WHITMAN — Selectmen on Wednesday, June 19 voted 4-0 to approve a new contract with Town Administrator Frank Lynam. Selectman Randy LaMattina was absent.
In Lynam’s new contract, a three-year agreement running from July 1, 2019-2022, includes the 1-percent increase voted by Town Meeting. Future increases, however, will be negotiated with the Board of Selectmen.
“It should be noted that the contract that is presented tonight does not contain more benefits than the previous one, but rather has pulled back some of the benefits that are currently available to me,” Lynam said.
“It should be noted that our town administrator has taken the lead on reducing contractual burden to the town,” Selectmen Chairman Dr. Carl Kowalski said. “Hopefully, this contract becomes a model for future contracts.”
The contract has been posted on the town website.
Selectmen also discussed the budget and timeline for the anticipated fall Town Meeting. Lynam said he has discussed with the Collins Center its assistance in preparing a capital plan. He sent a list of the fiscal 2019 appropriations to the Collins Center after the books were closed Monday, June 17 so those figures could be incorporated in the outline being prepared for budgeting capital projects and needs in fiscal 2021.
“The bigger task we will have for both the Selectmen and the Finance [Committee], and the town departments is zeroing in on a defining plan for the future,” Lynam said.
A Proposition 2 ½ to increase the financial baseline for funding operations and capital needs would require more precision, he argued.
Selectmen agreed that a committee, made up of one or two Selectmen, one or two members of the Finance Committee, and representatives of the larger departments including at least one School Committee member and School District personnel, need to come together to begin a plan for how appropriations would be presented in October.
“It’s one thing to say we need to raise money, but we need to show people what that means and how it’s going to be utilized,” Lynam said. “We need to do it now.”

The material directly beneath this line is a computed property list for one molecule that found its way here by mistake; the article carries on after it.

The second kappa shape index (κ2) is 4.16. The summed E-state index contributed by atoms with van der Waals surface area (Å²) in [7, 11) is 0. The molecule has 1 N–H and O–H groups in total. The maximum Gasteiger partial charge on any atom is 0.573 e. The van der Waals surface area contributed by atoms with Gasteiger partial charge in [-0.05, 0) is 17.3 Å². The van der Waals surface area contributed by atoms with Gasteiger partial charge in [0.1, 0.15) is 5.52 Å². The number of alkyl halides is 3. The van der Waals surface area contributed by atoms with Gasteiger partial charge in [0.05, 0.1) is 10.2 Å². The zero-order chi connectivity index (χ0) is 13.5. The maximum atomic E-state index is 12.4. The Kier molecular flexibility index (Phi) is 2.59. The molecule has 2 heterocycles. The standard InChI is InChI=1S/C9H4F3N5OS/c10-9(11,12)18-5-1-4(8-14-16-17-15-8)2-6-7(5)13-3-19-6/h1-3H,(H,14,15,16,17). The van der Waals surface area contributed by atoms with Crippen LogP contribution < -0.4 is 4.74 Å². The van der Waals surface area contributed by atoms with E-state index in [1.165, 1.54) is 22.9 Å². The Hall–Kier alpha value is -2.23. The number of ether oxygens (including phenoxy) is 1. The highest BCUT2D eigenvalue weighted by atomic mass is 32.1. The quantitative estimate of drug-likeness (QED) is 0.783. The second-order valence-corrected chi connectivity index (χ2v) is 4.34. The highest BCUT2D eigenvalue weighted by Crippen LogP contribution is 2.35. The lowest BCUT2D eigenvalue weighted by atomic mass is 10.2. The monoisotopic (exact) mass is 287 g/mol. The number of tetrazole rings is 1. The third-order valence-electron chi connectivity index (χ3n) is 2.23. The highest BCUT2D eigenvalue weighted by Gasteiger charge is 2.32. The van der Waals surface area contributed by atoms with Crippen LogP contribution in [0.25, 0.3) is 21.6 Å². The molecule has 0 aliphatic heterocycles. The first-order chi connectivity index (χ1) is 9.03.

The makeup of the budget committee will be voted on at the next meeting of the Board of Selectmen on Tuesday, July 9.
Assistant Town Administrator Lisa Green has been asked to develop an outline of current budget numbers and the need to increase the levy in preparation for those meetings.
“It can’t be a small group of people fashioning a plan without the public having an opportunity to be informed about what they’re doing,” said Selectmen Chairman Dr. Carl Kowalski. “That’s a lot to do in the summertime, but it has to be done.”
In other business, Lynam reported that the DPW Commissioners have engaged Environmental Partners Group to assess the condition of a sewer pipe — installed in 1984 and planned to last 30 to 40 years — which is the subject of major concerns.
Over the next month or two the commissioners will be researching the permitting process for repairing or replacing the pipe.
“This is going to be an expensive project,” Lynam said. “We don’t have numbers now.”
But Lynam said, at minimum, installing a parallel PVC pipe and abandoning the old pipe could cost more than $8 million. More information is coming, but Lynam said he expects it to be a part of any capital plan.
Selectmen voted 3-1, with Selectman Dan Salvucci voting against to change real estate and personal tax bills — changing to mailing two, double remittance personal property bills instead of four separate bills and to increase the demand fee from $10 to $15 for bills on outstanding debts issued by the Treasuer/Collector in the next fiscal year.
Payment deadlines do not change. The plan is expected to save the town about $5,200 in postage costs and most mortgages are escrowed and paid automatically.
Salvucci’s concern was that seniors might misplace the second bill and return envelope in the mailings.